Wicker Park, Chicago, IL (60647)
In observance of World Polio Day, October 24, 2014, Rotary International organization celebrated World Polio Day with livestream event featuring Tessanne Chin, 2013 winner of the TV show “The Voice,” reggae star Ziggy Marley, Minda Dentler, polio survivor and Ironman competitor, and host of speakers including John Hewko, Rotary International General Secretary and Dr. James Alexander, senior medical epidemiologist at the Centers for Disease Control.
With polio on verge of eradication, Rotary celebrated the fact their organization is near its goal to completely eradicate polio from the world. Except for cases in Afghanistan, Nigeria, and Pakistan, polio is a highly preventable disease that Rotary has been on a mission since 1988 to eradicate polio.
Ms. Chin spoke to BreakingVoices.com about her involvement with educating people about polio.
The livestream event called “End Polio Now: Make History Today’ will take place 6:30pm(CT) on October 24 at 1st Ward venue in Wicker Park Chicago.
Streaming from Chicago, and hosted by TIME magazine science and technology editor Jeffrey Kluger, highlights of the event include:
- Tessanne Chin, 2013 winner of the TV show “The Voice,” will perform a song during the program, followed by a benefit concert after the event
- Reggae star Ziggy Marley will welcome participants to the event and perform via video
- Minda Dentler, polio survivor and Ironman competitor, will share her personal storyRemarks via video by Olivier Charmeil, chief executive officer of Sanofi Pasteur and Bernadette Hendrickx, Senior Medical and Scientific advisor to the CEO of Sanofi Pasteur will deliver remarks live
- Addresses by Rotary International General Secretary John Hewko, Rotary Foundation Vice-Chair Michael McGovern, and Dr. James Alexander, senior medical epidemiologist at the Centers for Disease Control and Prevention.
Dr. Tom Frieden, Director of the Centers for Disease Control and Prevention spoke via video to the audience about the important role Rotary has played in eradication of polio.
In celebration of World Polio Day, Rotary announced earlier this week that it will give $44 million in grants to stop the disease in Africa, Asia, and the Middle East. Rotary’s new funding commitment will targets the countries still at risk of contracting this incurable disease.
About $18.5 million will go to the three remaining polio-endemic countries: Afghanistan ($7.4 million) Nigeria ($8.4 million), and Pakistan ($2.7 million). An endemic country is one where the wild poliovirus has never been stopped.
Another $9.5 million is marked for previously polio-free countries currently reporting cases “imported” from the endemic countries: Cameroon ($3.5 million), Ethiopia ($2 million), and Somalia ($4 million).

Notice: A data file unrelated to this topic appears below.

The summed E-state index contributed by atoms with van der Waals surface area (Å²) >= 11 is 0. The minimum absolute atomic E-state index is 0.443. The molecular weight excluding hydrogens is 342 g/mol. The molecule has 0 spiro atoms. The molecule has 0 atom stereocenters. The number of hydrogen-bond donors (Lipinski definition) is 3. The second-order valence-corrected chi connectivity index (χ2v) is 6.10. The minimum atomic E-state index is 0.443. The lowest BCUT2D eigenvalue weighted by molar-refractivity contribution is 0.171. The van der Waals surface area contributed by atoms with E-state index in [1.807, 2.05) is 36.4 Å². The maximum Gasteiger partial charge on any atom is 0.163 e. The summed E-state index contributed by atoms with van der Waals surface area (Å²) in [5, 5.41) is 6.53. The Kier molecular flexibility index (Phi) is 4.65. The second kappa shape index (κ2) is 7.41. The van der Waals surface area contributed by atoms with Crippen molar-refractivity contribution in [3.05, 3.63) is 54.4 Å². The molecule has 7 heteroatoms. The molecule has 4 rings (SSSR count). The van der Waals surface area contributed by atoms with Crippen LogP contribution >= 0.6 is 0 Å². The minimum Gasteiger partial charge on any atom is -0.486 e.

And $10.4 million will go to polio-free countries that remain at risk of reinfection: Democratic Republic of Congo ($1.5 million), India ($4.9 million), Niger ($1 million), South Sudan ($2 million), and Sudan ($1 million).
The remaining $6.3 million will go toward polio eradication research.
Rotary provides grant funding to polio eradication initiative partners UNICEF and the World Health Organization, which work with the governments and Rotary club members of polio-affected countries to plan and carry out immunization activities. Mass immunizations of children via the oral polio vaccine must continue until global eradication is achieved.
To date, Rotary has contributed more than $1.3 billion to fight polio. Through 2018, the Bill & Melinda Gates Foundation will match two-to-one every dollar Rotary commits to polio eradication (up to $35 million a year). As of 2013, there were only 416 confirmed polio cases in the world, down from about 350,000 a year when the initiative launched in 1988.
During the World Polio Day concert Ephraim Martin from the International Reggae and World Music Awards ( IRAWMA) surprised Tessanne Chin with the her IRAWMA award “Best Female Vocalist Award.”
Rotary brings together a global network of volunteer leaders dedicated to tackling the world’s most pressing humanitarian challenges. Rotary connects 1.2 million members of more than 34,000 Rotary clubs in over 200 countries and geographical areas. Their work improves lives at both the local and international levels, from helping families in need in their own communities to working toward a polio-free world. In 1988, Rotary was joined by the WHO, UNICEF and the CDC to launch the Global Polio Eradication Initiative. Visit rotary.org and endpolio.org for more about Rotary and its efforts to eradicate polio. Video and still images will be available on the Rotary Media Center.